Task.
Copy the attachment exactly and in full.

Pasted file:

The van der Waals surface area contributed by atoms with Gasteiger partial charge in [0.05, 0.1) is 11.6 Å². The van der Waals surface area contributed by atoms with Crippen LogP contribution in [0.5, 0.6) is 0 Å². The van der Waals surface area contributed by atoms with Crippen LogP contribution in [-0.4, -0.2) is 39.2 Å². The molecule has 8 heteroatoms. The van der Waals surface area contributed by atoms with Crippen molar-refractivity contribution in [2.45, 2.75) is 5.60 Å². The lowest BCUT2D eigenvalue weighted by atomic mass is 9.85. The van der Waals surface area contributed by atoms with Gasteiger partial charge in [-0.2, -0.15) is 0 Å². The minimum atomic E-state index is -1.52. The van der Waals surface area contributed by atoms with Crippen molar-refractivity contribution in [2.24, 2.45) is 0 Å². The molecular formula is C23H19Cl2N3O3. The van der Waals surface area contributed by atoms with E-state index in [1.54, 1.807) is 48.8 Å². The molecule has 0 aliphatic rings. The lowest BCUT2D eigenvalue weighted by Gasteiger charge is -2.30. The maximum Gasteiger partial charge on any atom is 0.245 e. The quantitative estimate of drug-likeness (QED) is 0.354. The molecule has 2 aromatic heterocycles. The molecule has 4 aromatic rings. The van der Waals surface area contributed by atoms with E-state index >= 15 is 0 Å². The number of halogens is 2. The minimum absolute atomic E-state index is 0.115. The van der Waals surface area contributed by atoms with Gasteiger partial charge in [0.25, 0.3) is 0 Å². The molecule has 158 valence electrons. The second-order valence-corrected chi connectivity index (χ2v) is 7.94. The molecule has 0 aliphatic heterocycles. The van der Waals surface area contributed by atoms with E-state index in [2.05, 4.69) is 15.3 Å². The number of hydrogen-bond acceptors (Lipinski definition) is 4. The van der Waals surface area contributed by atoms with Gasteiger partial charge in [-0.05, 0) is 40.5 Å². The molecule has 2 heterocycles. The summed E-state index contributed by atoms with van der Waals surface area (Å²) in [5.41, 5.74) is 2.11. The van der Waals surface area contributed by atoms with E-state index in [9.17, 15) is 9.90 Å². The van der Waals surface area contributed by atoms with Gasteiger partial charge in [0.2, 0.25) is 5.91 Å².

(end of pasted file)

The van der Waals surface area contributed by atoms with Gasteiger partial charge in [0.05, 0.1) is 11.6 Å². The van der Waals surface area contributed by atoms with Crippen LogP contribution in [0.5, 0.6) is 0 Å². The van der Waals surface area contributed by atoms with Crippen LogP contribution in [-0.4, -0.2) is 39.2 Å². The molecule has 8 heteroatoms. The van der Waals surface area contributed by atoms with Crippen molar-refractivity contribution in [2.45, 2.75) is 5.60 Å². The lowest BCUT2D eigenvalue weighted by atomic mass is 9.85. The van der Waals surface area contributed by atoms with Gasteiger partial charge in [-0.2, -0.15) is 0 Å². The minimum atomic E-state index is -1.52. The van der Waals surface area contributed by atoms with Crippen molar-refractivity contribution in [2.24, 2.45) is 0 Å². The molecular formula is C23H19Cl2N3O3. The van der Waals surface area contributed by atoms with E-state index in [1.54, 1.807) is 48.8 Å². The molecule has 0 aliphatic rings. The lowest BCUT2D eigenvalue weighted by Gasteiger charge is -2.30. The maximum Gasteiger partial charge on any atom is 0.245 e. The quantitative estimate of drug-likeness (QED) is 0.354. The molecule has 2 aromatic heterocycles. The molecule has 4 aromatic rings. The van der Waals surface area contributed by atoms with E-state index >= 15 is 0 Å². The number of halogens is 2. The minimum absolute atomic E-state index is 0.115. The van der Waals surface area contributed by atoms with Gasteiger partial charge in [0.25, 0.3) is 0 Å². The molecule has 158 valence electrons. The second-order valence-corrected chi connectivity index (χ2v) is 7.94. The molecule has 0 aliphatic heterocycles. The van der Waals surface area contributed by atoms with E-state index in [2.05, 4.69) is 15.3 Å². The number of hydrogen-bond acceptors (Lipinski definition) is 4. The van der Waals surface area contributed by atoms with Gasteiger partial charge in [-0.05, 0) is 40.5 Å². The molecule has 2 heterocycles. The summed E-state index contributed by atoms with van der Waals surface area (Å²) in [5.41, 5.74) is 2.11. The van der Waals surface area contributed by atoms with E-state index in [9.17, 15) is 9.90 Å². The van der Waals surface area contributed by atoms with Gasteiger partial charge in [0.2, 0.25) is 5.91 Å².